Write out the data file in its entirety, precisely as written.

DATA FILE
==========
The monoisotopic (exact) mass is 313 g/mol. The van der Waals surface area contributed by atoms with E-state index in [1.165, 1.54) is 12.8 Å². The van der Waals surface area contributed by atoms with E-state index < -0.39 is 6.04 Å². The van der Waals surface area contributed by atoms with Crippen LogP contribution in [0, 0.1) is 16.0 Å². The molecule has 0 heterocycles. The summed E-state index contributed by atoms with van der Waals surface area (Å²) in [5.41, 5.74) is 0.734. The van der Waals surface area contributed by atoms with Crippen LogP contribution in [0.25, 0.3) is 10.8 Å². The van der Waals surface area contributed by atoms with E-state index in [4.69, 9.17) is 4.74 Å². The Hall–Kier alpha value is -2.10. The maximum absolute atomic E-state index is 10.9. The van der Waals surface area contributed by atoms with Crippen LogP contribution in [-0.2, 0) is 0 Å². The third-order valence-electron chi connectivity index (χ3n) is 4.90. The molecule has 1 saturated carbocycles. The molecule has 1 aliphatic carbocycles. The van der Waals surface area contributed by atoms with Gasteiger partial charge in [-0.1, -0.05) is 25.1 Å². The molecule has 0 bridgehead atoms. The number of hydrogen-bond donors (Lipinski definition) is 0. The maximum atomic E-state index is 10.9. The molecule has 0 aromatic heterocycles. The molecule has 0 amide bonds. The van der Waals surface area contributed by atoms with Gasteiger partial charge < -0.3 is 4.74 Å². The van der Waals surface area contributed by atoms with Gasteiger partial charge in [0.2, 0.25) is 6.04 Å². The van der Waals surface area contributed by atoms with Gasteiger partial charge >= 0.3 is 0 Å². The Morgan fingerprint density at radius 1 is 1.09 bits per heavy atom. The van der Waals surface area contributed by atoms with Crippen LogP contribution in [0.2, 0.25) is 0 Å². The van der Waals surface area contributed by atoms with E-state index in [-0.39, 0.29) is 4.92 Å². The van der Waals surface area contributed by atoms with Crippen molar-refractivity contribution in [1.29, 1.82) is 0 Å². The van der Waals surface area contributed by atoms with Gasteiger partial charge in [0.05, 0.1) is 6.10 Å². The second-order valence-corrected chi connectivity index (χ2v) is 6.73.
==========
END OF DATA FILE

The monoisotopic (exact) mass is 313 g/mol. The van der Waals surface area contributed by atoms with E-state index in [1.165, 1.54) is 12.8 Å². The van der Waals surface area contributed by atoms with E-state index < -0.39 is 6.04 Å². The van der Waals surface area contributed by atoms with Crippen LogP contribution in [0, 0.1) is 16.0 Å². The molecule has 0 heterocycles. The summed E-state index contributed by atoms with van der Waals surface area (Å²) in [5.41, 5.74) is 0.734. The van der Waals surface area contributed by atoms with Crippen LogP contribution in [0.25, 0.3) is 10.8 Å². The van der Waals surface area contributed by atoms with E-state index in [4.69, 9.17) is 4.74 Å². The Hall–Kier alpha value is -2.10. The maximum absolute atomic E-state index is 10.9. The van der Waals surface area contributed by atoms with Crippen LogP contribution in [-0.2, 0) is 0 Å². The third-order valence-electron chi connectivity index (χ3n) is 4.90. The molecule has 1 saturated carbocycles. The molecule has 1 aliphatic carbocycles. The van der Waals surface area contributed by atoms with Gasteiger partial charge in [-0.1, -0.05) is 25.1 Å². The molecule has 0 bridgehead atoms. The number of hydrogen-bond donors (Lipinski definition) is 0. The maximum atomic E-state index is 10.9. The molecule has 0 aromatic heterocycles. The molecule has 0 amide bonds. The van der Waals surface area contributed by atoms with Gasteiger partial charge < -0.3 is 4.74 Å². The van der Waals surface area contributed by atoms with Gasteiger partial charge in [0.2, 0.25) is 6.04 Å². The van der Waals surface area contributed by atoms with Gasteiger partial charge >= 0.3 is 0 Å². The Morgan fingerprint density at radius 1 is 1.09 bits per heavy atom. The van der Waals surface area contributed by atoms with Crippen LogP contribution in [0.2, 0.25) is 0 Å². The van der Waals surface area contributed by atoms with E-state index in [-0.39, 0.29) is 4.92 Å². The van der Waals surface area contributed by atoms with Crippen molar-refractivity contribution in [1.29, 1.82) is 0 Å². The van der Waals surface area contributed by atoms with Gasteiger partial charge in [0.05, 0.1) is 6.10 Å². The second-order valence-corrected chi connectivity index (χ2v) is 6.73.